Sci­en­tists Eye Cheaper Ad­sor­bents

Chemical Industry Digest - - New Developments -

Ateam of re­searchers from the Chem­istry for Tech­nolo­gies Lab­o­ra­tory and the De­part­ment of Me­chan­i­cal and In­dus­trial En­gi­neer­ing, Univer­sity of Bres­cia, Italy, has de­vel­oped a new class of low-cost and sus­tain­able ab­sorbents that could re­place ac­ti­vated car­bon in many waste­water and air pol­lu­tion treat­ment ap­pli­ca­tions.

One of the most com­monly used ad­sor­bents is ac­ti­vated car­bon, well-known for its high ad­sorp­tion ca­pac­ity for dyes, or­ganic con­tam­i­nants and heavy met­als. How­ever, it is ex­pen­sive to pro­duce and re­gen­er­ate, and can cre- ate dis­posal prob­lems.

The re­searchers con­sid­ered var­i­ous nat­u­ral re­sources and by-prod­ucts from in­dus­trial pro­cesses that could be used as cost-ef­fec­tive and more en­vi­ron­men­tally-friendly re­place­ments. The re­sult is an eas­ily syn­the­sized, por­ous, low-cost hy­brid ma­te­rial that can act as ad­sor­bent and fil­ter for or­ganic com­pounds re­moval, both from the air and waste­water. The hy­brid ma­te­rial is ob­tained by com­bin­ing sodium al­gi­nate - a nat­u­rally oc­cur­ring, highly abun­dant and in­ex­pen­sive polysac­cha­ride with the amor­phous sil­ica fume, a byprod-

uct de­rived from fer­rosil­i­con or sil­i­con metal al­loy pro­cess­ing.

Sodium al­gi­nate, read­ily ex­tracted from var­i­ous species of al­gae and sea­weeds, has long been the fo­cus of in­ten­sive re­search due to its gelling ca­pac­ity, film form­ing, emul­sion sta­bi­liz­ing, bio­com­pat­i­bil­ity, and non-tox­i­c­ity prop­er­ties. How­ever, its me­chan­i­cal strength of­ten is an is­sue; re­search to over­come the prob­lem in­cludes cross link­ing, blend­ing with hy­drophilic ma­te­ri­als and nano-re­in­force­ment to pro­duce nano-com­pos­ites. Also in­cluded in this re­search is al­gi­nate’s abil­ity to form or­ganic/in­or­ganic com­pos­ites - par­tic­u­larly with sil­ica. These com­pos­ites of­fer many ad­van­tages in terms of chem­i­cal and me­chan­i­cal sta­bil­ity. How­ever, man­u­fac­ture of such com­pos­ites can in­volve sol­vents and pre­cip­i­tat­ing agents that im­pact both their en­vi­ron­men­tal and eco­nomic ben­e­fits.

What the Ital­ian re­searchers have achieved is a sim­ple, patent-pend­ing syn­the­sis of a new por­ous hy­brid ma­te­rial us­ing sodium al­gi­nate and sil­ica fume. The ma­te­rial is con­sol­i­dated by the gelling prop­er­ties of al­gi­nate and by de­com­po­si­tion of sodium-bi­car­bon­ate con­trolled poros­ity at low tem­per­a­tures (70–80°C). The struc­tural, ther­mal, and mor­pho­log­i­cal char­ac­ter­i­za­tion shows that the ma­te­rial is a meso­porous (hav­ing pore di­am­e­ters of 2–50nm) or­ganic/in­or­ganic hy­brid, as pub­lished in Fron­tiers in Chem­istry.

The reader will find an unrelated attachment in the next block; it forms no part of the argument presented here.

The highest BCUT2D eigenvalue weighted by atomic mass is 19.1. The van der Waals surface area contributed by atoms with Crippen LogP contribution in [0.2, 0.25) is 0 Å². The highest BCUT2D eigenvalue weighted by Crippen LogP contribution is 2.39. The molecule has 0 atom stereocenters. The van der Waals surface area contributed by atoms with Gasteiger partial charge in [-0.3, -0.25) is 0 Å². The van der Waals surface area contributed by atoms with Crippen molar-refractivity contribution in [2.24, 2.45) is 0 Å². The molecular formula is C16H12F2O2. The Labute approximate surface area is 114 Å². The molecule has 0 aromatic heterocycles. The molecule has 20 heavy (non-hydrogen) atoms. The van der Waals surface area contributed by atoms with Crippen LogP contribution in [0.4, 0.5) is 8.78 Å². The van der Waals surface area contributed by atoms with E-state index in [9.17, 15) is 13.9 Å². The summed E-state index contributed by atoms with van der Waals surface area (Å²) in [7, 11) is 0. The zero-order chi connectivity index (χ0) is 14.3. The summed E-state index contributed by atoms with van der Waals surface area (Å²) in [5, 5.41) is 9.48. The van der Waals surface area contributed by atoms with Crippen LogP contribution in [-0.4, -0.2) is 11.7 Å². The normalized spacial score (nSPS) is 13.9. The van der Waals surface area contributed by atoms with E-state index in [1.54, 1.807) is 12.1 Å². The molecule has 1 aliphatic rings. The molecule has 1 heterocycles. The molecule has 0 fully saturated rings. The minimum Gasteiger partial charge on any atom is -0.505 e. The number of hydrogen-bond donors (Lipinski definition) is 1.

“This pa­per shows the sim­ple syn­the­sis of a new por­ous hy­brid ma­te­rial, ob­tained by us­ing low cost and by-prod­uct ma­te­ri­als,” said lead au­thor, Elza Bon­tempi from the Univer­sity of Bres­cia. “The ma­te­rial was de­signed on the ba­sis of the Euro­pean Com­mis­sion’s re­quest to de­velop an af­ford­able, sus­tain­able and in­no­va­tive de­sign-driven ma­te­rial so­lu­tion that can re­duce the con­cen­tra­tion of par­tic­u­late mat­ter in ur­ban ar­eas. The ar­ti­cle re­ports pre­lim­i­nary re­sults about the new ma­te­rial’s ca­pa­bil­ity to cap­ture par­tic­u­late mat­ter. It can also be used for waste­water re­me­di­a­tion. In par­tic­u­lar, its abil­ity to re­place ac­ti­vated car­bon is demon­strated,” she added.

The syn­the­sis method is sim­ple and easy to scale up. Tak­ing ad­van­tage of the gelling prop­er­ties of al­gi­nate, the re­searchers com­bined it with the de­com­po­si­tion of food-grade sodium bi­car­bon­ate (bak­ing soda) to con­sol­i­date the ma­te­rial. Test­ing of waste­water pol­lu­tion was per­formed us­ing methy­lene blue dye as a model pol­lu­tant. The hy­brid ma­te­rial ad­sorbed and re­moved the dye, even at high con­cen­tra­tions, with 94% ef­fi­ciency. Fur­ther, coat­ing the ma­te­rial with a 100-nm thin film of ti­ta­nia im­parts good photo degra­da­tion of pol­lu­tants (more than 20%).

Anal­y­ses have re­vealed that, com­pared with ac­ti­vated car­bon, pro­duc­tion of the hy­brid ma­te­rial con­sumed less en­ergy while leav­ing a much smaller car­bon foot­print. The ma­te­rial also demon­strated en­cour­ag­ing ca­pa­bil­i­ties for trap­ping diesel-ex­haust-fume par­tic­u­late mat­ter. The hy­brid ma­te­rial can be ap­plied as a coat­ing, used for spray­ing or brush­ing, or 3-Dprinted. This means it could be used to cover ex­ter­nal build­ing sur­faces to re­move par­tic­u­late mat­ter, as well as in the de­sign of novel wa­ter fil­tra­tion units. This ver­sa­til­ity, said Bon­tempi, makes it an ex­cit­ing new ad­di­tion to the tool­kit for re­duc­ing air and wa­ter pol­lu­tion.

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